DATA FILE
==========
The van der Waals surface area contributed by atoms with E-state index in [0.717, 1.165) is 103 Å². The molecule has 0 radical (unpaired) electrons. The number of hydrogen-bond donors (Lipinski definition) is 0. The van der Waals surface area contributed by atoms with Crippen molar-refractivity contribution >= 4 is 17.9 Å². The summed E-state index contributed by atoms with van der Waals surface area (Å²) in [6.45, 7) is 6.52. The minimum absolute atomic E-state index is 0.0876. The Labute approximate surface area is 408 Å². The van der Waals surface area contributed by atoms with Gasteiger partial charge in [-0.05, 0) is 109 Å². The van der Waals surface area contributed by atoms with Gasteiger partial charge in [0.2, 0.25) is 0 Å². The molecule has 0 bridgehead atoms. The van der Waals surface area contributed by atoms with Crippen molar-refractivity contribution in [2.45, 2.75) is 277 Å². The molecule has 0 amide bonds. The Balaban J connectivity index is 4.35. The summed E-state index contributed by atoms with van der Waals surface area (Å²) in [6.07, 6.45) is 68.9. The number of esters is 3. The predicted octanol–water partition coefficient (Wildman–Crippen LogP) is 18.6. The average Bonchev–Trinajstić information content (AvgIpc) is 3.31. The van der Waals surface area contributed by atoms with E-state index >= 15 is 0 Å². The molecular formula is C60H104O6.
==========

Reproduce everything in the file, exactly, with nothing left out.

The van der Waals surface area contributed by atoms with E-state index in [0.717, 1.165) is 103 Å². The molecule has 0 radical (unpaired) electrons. The number of hydrogen-bond donors (Lipinski definition) is 0. The van der Waals surface area contributed by atoms with Crippen molar-refractivity contribution >= 4 is 17.9 Å². The summed E-state index contributed by atoms with van der Waals surface area (Å²) in [6.45, 7) is 6.52. The minimum absolute atomic E-state index is 0.0876. The Labute approximate surface area is 408 Å². The van der Waals surface area contributed by atoms with Gasteiger partial charge in [-0.05, 0) is 109 Å². The van der Waals surface area contributed by atoms with Gasteiger partial charge in [0.2, 0.25) is 0 Å². The molecule has 0 bridgehead atoms. The van der Waals surface area contributed by atoms with Crippen molar-refractivity contribution in [2.45, 2.75) is 277 Å². The molecule has 0 amide bonds. The Balaban J connectivity index is 4.35. The summed E-state index contributed by atoms with van der Waals surface area (Å²) in [6.07, 6.45) is 68.9. The number of esters is 3. The predicted octanol–water partition coefficient (Wildman–Crippen LogP) is 18.6. The average Bonchev–Trinajstić information content (AvgIpc) is 3.31. The van der Waals surface area contributed by atoms with E-state index >= 15 is 0 Å². The molecular formula is C60H104O6.